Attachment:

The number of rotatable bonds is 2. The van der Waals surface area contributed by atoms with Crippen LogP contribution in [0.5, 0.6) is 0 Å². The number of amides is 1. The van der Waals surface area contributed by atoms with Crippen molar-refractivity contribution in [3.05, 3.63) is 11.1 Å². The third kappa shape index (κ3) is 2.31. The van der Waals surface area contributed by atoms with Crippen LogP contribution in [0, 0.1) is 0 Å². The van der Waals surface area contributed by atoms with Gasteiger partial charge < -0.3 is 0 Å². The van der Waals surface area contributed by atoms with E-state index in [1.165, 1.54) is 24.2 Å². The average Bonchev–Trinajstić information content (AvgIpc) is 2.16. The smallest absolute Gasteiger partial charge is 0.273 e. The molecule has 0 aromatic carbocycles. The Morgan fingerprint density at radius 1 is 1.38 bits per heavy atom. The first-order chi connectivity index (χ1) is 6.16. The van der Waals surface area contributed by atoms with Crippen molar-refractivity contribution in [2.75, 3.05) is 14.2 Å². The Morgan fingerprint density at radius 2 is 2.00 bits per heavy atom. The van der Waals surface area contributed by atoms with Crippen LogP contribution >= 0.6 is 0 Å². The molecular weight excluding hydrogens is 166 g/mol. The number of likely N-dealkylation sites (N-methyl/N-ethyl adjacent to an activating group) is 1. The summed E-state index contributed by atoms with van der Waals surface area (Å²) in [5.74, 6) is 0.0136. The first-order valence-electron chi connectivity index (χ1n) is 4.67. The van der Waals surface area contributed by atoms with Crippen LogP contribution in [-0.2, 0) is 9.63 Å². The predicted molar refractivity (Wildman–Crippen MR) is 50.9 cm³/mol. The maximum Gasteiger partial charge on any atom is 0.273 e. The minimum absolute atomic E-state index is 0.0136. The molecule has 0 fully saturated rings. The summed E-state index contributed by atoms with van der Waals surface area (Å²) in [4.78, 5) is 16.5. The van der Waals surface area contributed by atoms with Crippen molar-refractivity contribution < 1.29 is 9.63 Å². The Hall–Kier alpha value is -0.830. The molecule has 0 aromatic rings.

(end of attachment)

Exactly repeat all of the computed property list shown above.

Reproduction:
The number of rotatable bonds is 2. The van der Waals surface area contributed by atoms with Crippen LogP contribution in [0.5, 0.6) is 0 Å². The number of amides is 1. The van der Waals surface area contributed by atoms with Crippen molar-refractivity contribution in [3.05, 3.63) is 11.1 Å². The third kappa shape index (κ3) is 2.31. The van der Waals surface area contributed by atoms with Crippen LogP contribution in [0, 0.1) is 0 Å². The van der Waals surface area contributed by atoms with Gasteiger partial charge < -0.3 is 0 Å². The van der Waals surface area contributed by atoms with E-state index in [1.165, 1.54) is 24.2 Å². The average Bonchev–Trinajstić information content (AvgIpc) is 2.16. The smallest absolute Gasteiger partial charge is 0.273 e. The molecule has 0 aromatic carbocycles. The Morgan fingerprint density at radius 1 is 1.38 bits per heavy atom. The first-order chi connectivity index (χ1) is 6.16. The van der Waals surface area contributed by atoms with Crippen molar-refractivity contribution in [2.75, 3.05) is 14.2 Å². The Morgan fingerprint density at radius 2 is 2.00 bits per heavy atom. The van der Waals surface area contributed by atoms with Crippen LogP contribution >= 0.6 is 0 Å². The molecular weight excluding hydrogens is 166 g/mol. The number of likely N-dealkylation sites (N-methyl/N-ethyl adjacent to an activating group) is 1. The summed E-state index contributed by atoms with van der Waals surface area (Å²) in [5.74, 6) is 0.0136. The first-order valence-electron chi connectivity index (χ1n) is 4.67. The van der Waals surface area contributed by atoms with Crippen LogP contribution in [-0.2, 0) is 9.63 Å². The predicted molar refractivity (Wildman–Crippen MR) is 50.9 cm³/mol. The maximum Gasteiger partial charge on any atom is 0.273 e. The minimum absolute atomic E-state index is 0.0136. The molecule has 0 fully saturated rings. The summed E-state index contributed by atoms with van der Waals surface area (Å²) in [4.78, 5) is 16.5. The van der Waals surface area contributed by atoms with Crippen molar-refractivity contribution < 1.29 is 9.63 Å². The Hall–Kier alpha value is -0.830. The molecule has 0 aromatic rings.